Close up of colorful medications that can cause hearing loss.

When you begin on a course of medication, it’s natural to want to be educated about any possible side effects. Can it trigger digestive problems? Will it dehydrate you? Make you sleepy? You may not even be aware of some of the more impactful side effects, such as hearing loss. Many different drugs are known to trigger this condition which medical professionals call ototoxicity.

Exactly how many drugs are there that can cause this problem? The answer is unclear, but there are lots that are recognized to trigger ototoxic symptoms. So, which ones do you need to watch out for and why?

What to know about ototoxicity

How can a pill wreak havoc on your hearing after you swallow it? Your hearing can be harmed by medication in three different places:

  • The vestibule of the ear: This is the part of the ear situated in the middle of the labyrinth that makes up the cochlea. Its main function is to manage balance. When a medication produces an ototoxic reaction to the vestibule of the inner ear, you can experience balance issues and the sensation that the room is spinning.
  • The stria vascularis: Situated in the cochlea, the stria vascularis generates endolymph, the fluid in the inner ear. Too much or too little endolymph has a substantial impact on both hearing and balance.
  • The cochlea: The cochlea is part of the inner ear, shaped like a seashell, that transforms sound waves into electrical signals which your brain translates into the sense of sound. Damage to the cochlea impacts the range of sound you can hear, usually beginning with high frequencies then expanding to include lower ones.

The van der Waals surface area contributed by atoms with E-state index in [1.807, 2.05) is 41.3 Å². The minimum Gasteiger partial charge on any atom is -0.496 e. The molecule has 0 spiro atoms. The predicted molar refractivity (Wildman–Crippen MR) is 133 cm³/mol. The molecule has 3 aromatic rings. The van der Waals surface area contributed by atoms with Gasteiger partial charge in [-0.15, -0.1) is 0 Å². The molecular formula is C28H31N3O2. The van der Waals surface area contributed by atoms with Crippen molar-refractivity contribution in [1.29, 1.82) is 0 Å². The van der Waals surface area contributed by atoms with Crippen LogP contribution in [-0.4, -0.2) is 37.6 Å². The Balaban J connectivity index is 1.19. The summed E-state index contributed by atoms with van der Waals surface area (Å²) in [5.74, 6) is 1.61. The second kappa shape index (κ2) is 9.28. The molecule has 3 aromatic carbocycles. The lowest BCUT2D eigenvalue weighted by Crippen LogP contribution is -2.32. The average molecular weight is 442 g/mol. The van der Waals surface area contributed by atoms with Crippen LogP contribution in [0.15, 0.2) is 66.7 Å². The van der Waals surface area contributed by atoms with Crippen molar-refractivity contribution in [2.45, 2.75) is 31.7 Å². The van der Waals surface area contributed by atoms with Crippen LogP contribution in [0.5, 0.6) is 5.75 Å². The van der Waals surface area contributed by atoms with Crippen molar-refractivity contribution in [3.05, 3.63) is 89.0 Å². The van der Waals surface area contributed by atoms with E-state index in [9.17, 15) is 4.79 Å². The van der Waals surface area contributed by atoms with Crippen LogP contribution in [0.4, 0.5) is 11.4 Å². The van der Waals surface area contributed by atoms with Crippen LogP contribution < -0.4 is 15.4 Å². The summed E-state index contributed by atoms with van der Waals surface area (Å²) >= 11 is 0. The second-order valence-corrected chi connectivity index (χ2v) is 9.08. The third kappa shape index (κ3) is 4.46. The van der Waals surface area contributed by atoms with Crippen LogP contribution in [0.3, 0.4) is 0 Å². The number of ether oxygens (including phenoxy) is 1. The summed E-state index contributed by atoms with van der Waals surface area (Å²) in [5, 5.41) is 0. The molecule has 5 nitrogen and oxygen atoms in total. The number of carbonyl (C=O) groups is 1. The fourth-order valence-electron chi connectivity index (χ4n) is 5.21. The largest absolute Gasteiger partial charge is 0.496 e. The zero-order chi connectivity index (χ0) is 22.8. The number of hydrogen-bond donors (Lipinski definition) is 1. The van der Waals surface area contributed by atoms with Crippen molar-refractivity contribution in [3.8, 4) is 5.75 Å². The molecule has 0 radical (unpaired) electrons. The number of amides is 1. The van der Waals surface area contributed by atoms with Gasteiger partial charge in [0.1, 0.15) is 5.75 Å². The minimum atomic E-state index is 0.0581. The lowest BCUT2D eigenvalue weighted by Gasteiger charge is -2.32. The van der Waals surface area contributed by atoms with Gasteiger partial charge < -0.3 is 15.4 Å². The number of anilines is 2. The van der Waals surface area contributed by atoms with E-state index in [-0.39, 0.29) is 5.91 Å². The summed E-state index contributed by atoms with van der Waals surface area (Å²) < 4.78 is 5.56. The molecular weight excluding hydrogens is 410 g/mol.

Do different drugs have different threat levels?

The checklist of medications which can cause temporary or permanent hearing loss may surprise you. Several of them you probably have in your medicine cabinet even now, and chances are you take them before you go to bed or when you’re dealing with a headache.

Topping the list of ototoxic medications are over-the-counter pain killers such as:

  • Ibuprofen
  • Naproxen

Aspirin, also known as salicylates, is on this list too. When you quit using these drugs, your hearing will typically go back to normal.

Next on the list of common ototoxic drugs would be specific antibiotics. You may have heard of some of these:

  • Tobramycin
  • Streptomycin
  • Kanamycin

Tinnitus can also be triggered by several common compounds

Hearing loss can be the result of some drugs and others may trigger tinnitus. Here are some ways tinnitus may present:

  • Thumping
  • Popping
  • Ringing
  • A whooshing sound

Specific diuretics will also cause tinnitus, here are some of the main offenders:

  • Caffeine
  • Marijuana
  • Nicotine
  • Tonic water

Every single time you drink your coffee or black tea in the morning, you are exposing your body to something that may make your ears ring. The good news is it should clear up once the drug is out of your system. The following drugs are prescribed to manage tinnitus but ironically, they are themselves diuretics:

  • Amitriptyline
  • Lidocaine
  • Prednisone

Normally, the tinnitus will end when you stop using the medication but always seek advice from your doctor, they will know what’s best for you.

Ototoxicity has specific symptoms

Depending on what specific medications you’re taking and the health of your hearing, your particular symptoms will vary.

Be on guard for:

  • Tinnitus
  • Vomiting
  • Difficulty walking
  • Poor balance
  • Blurred vision
  • Hearing loss on one or both sides

Make sure you consult your doctor about any side effects the medication they prescribed might have, including ototoxicity. If you experience ototoxicity we suggest immediately contacting your doctor to report your symptoms, they will know what’s best.

Also, give us a call today to set up a hearing test to establish a baseline of your hearing health.

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The site information is for educational and informational purposes only and does not constitute medical advice. To receive personalized advice or treatment, schedule an appointment.

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